Scott Scale 40 review£1,099.00

Seriously race-worthy hardtail mountain bike, but its superlight frame costs dearly

BikeRadar score4/5

The aluminium incarnation of Scott's line of pure race bikes, the Scale 40 is a featherweight, go-faster machine. The sheer performance on offer is stunning and it looks the part too, but the price is hefty compared to similarly-equipped bikes from other manufacturers. Is it worth the extra?

Ride & handling: 

The Scott is not only gorgeous to look at, it rides beautifully too. There’s a blindingly immediate response when you press on the pedals. It feels far faster than other bikes in its class, despite a smaller weight advantage than we would have guessed from riding.

This real race-winning zip is obvious whether you’re surging forward up a steep climb with every pedal stroke or skimming field-side singletrack in the big ring. In fact, every test ride on the Scale seemed to unavoidably turn into a lung-searing, take-the-longest-climb-at-every-opportunity thrash-fest.

It’s the ride quality that shocked us, though. With its uncompromising flat bar, head-down position, relatively skinny 2.0in tyres and the ultralight boxy frame, we were expecting a harsh ride that prioritised speed before comfort. What we actually found was a bike so smooth and buoyant that we stopped several times to check we hadn’t punctured. But no, it really did suck out the sting, shrug off the hits and hang onto traction round the corners and rattly root sections that well with 35psi in the tyres.

Despite a relatively long (105mm) race-style stem and narrow bar, the steering felt steady and well balanced rather than ponderous. It certainly can’t chase fading traction or whip round trees as well as, say, the Kona Kula, but the Scott has a confident, assured feel. Even on what we’d planned as ‘social’ rides, it begged us to stay off the brakes, drop our knee and rip through stuff at race speed.

Add the fact it feels both smoother and more rabidly rapid the harder you launch it out of corners or mash gears up climbs, and it’s no wonder most Scale sessions ended up with us alone way out front, exhausted but gagging for the next excuse to go out again.

There's a downside to such unashamed speed-biased handling and the Scale 40 was a nerve-wracking, hesitant, plinky-plonky apology down steep step sections or slow technical rock-fests. Give it a bit of smooth, though, and the frame float and Fox fork made it a real skimmer down anything safe enough to be expected on a race course.

Frame: braced up superlight aluminium

The seamless welded Scale takes its design and styling cues from its carbon stablemates with a big box-section front end and other hollow bracing boxes at chainstay and seatstay tops.

The tapering, squared-off tubes are subtly fluted and profiled along their length. This adds vital surface stiffness to a tin skin that’s so thin you can actually squeeze it inwards with your fingers in places.

This is an unashamed race bike, so mud clearance isn’t great – you’ll struggle to get a chunky 2.2in tyre through a clay race field. The bolted clamps for the continuous outer cables under the top tube keep your control lines weather-sealed, albeit at the expense of shouldering comfort. Twin bottle cages are fitted.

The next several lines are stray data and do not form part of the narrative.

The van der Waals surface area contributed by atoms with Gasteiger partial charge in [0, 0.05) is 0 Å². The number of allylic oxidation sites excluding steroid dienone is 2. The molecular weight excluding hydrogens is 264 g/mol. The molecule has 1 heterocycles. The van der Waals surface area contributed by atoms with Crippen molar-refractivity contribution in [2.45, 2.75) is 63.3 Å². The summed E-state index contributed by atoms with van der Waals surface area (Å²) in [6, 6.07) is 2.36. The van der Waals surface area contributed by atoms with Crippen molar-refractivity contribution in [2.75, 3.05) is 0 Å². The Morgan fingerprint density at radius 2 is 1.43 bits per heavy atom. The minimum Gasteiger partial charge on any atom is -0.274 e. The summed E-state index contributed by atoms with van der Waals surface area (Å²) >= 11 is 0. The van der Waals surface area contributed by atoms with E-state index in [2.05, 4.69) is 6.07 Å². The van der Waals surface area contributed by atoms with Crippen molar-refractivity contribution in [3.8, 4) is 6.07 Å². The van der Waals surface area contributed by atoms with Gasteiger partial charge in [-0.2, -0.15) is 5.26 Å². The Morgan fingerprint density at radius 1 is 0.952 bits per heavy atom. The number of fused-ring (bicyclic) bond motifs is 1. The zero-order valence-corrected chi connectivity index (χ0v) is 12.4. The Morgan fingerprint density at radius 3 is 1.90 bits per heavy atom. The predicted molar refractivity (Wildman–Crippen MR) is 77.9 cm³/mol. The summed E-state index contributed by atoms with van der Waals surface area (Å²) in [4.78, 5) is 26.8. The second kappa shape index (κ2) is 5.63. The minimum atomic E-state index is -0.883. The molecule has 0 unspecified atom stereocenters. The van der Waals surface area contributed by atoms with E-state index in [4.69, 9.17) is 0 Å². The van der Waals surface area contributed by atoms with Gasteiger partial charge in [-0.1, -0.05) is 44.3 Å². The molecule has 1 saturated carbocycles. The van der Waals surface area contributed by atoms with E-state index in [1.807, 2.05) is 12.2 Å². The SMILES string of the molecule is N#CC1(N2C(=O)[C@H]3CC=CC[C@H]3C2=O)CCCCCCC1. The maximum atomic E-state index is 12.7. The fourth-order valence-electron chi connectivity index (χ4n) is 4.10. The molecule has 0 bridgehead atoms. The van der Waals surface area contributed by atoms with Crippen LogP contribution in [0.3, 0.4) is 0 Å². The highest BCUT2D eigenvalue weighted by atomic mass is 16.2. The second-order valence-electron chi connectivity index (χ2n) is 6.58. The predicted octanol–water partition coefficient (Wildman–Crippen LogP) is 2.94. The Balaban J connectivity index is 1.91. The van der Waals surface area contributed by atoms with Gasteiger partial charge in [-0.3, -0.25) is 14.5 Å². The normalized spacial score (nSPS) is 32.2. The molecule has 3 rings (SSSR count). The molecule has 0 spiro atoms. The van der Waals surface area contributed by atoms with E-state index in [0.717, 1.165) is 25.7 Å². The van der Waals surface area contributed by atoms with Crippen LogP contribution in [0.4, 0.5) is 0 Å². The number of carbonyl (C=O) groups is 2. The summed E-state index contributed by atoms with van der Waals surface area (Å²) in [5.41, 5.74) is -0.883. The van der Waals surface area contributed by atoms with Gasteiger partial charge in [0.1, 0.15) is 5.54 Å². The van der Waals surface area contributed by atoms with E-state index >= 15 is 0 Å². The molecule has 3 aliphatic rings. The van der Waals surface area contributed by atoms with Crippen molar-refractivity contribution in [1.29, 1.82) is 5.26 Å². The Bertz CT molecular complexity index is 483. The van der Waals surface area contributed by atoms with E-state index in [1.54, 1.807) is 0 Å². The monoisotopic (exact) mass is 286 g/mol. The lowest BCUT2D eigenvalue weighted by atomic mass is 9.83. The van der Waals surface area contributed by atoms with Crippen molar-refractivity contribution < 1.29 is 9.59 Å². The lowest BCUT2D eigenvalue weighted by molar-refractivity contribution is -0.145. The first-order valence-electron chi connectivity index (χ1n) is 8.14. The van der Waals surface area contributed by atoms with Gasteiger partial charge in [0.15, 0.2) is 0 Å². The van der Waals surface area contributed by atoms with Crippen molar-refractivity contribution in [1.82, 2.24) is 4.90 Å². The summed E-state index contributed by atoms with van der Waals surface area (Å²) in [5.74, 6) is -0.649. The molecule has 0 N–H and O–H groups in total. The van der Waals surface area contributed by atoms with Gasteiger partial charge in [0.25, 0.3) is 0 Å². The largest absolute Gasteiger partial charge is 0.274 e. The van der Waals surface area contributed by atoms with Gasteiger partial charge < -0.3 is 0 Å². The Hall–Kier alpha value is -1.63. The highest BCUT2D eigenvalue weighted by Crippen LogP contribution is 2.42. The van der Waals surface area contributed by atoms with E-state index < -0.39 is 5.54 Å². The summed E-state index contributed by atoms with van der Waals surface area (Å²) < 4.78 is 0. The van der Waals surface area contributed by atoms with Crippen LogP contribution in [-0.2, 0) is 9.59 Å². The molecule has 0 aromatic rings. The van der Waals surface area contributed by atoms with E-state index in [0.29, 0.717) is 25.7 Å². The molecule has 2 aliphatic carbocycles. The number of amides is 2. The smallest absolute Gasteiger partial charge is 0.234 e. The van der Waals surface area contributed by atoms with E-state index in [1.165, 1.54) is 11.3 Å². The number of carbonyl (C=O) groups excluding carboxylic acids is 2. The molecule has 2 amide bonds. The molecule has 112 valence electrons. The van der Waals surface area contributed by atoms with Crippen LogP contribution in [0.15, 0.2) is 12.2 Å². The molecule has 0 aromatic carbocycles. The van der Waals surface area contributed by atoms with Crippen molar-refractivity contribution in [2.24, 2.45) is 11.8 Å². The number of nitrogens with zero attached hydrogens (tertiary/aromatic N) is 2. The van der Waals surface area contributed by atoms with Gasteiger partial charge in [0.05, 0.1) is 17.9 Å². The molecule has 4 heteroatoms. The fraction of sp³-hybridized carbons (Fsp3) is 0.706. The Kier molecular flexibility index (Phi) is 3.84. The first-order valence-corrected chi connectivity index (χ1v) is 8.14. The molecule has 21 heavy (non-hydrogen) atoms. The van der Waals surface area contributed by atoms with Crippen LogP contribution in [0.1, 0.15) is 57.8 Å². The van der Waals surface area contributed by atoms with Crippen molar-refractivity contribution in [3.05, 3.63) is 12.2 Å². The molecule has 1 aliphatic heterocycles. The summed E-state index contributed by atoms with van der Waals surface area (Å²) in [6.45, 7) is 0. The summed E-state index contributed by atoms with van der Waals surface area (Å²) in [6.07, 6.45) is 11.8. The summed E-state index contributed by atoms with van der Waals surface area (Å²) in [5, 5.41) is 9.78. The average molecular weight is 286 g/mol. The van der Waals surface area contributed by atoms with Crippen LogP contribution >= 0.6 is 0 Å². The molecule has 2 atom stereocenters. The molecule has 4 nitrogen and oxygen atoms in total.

There’s the same big leap between medium and large frame size as there is with the Trek, though.

Equipment: sensible compromises, but lighter wheels would be nice

With a frame this good, you’re bound to expect either kit compromises or serious price hikes. To be specific, had we been testing the £750 Scale 50, we’d have been talking about a heavy, clunky Tora fork, not the sublimely smooth Fox F100. That’s not a budgeting move we can recommend in terms of stifling overall potential, and even at £1099 the Scale is begging for a lighter set of wheels to fully release the potential of the frame.

On the plus side, we’ve no complaints about the Shimano transmission or hybrid Juicy 5 lever/ Juicy 3 caliper Avid brakes, while the Scott Ozon tyres impressed us.

The Scott finishing kit is good, too, with the narrow diameter bar definitely helping to reduce sting and hand ache on longer test rides.

Summary: satisfy your need for speed

If you’re looking for a bike that’ll blow your previous race pace and overall enthusiasm for speed to pieces, the Scale is one of the best fast frames we’ve ever ridden. It’s no singletrack swerver, but the beautifully floated ride and velocity of its character makes it perfect for long, fast, flat-out fun. We recommend you save up for the 40, though, because the 50 has too many component compromises to let it shine like it should.

Guy Kesteven

Freelance Writer, UK
Guy started filling his brain with cycle stats and steaming up bike shop windows back in 1980. He worked the other side of those windows from '89 while getting a degree in “describing broken things covered in mud" (archaeology). Dug historical holes in the ground through the early '90s, then became a pro bike tester in '97. Guy has ridden thousands of bikes and even more components the world over since then and can remember them all in vivid, haunting detail. Can't remember where the car keys are, though.
  • Age: 45
  • Height: 180cm / 5' 11"
  • Weight: 68kg / 150lb
  • Waist: 76cm / 30in
  • Chest: 91cm / 36in
  • Discipline: Strict sadomasochist
  • Preferred Terrain: Technical off-piste singletrack and twisted back roads. Up, down, along — so long as it's faster than the last time he did it he's happy.
  • Current Bikes: An ever changing herd of test machines from Tri bikes to fat bikes and everything in between.
  • Dream Bike: His Nicolai Helius AM custom tandem
  • Beer of Choice: Theakston's Old Peculier (not Peculiar)
  • Location: Yorkshire, UK
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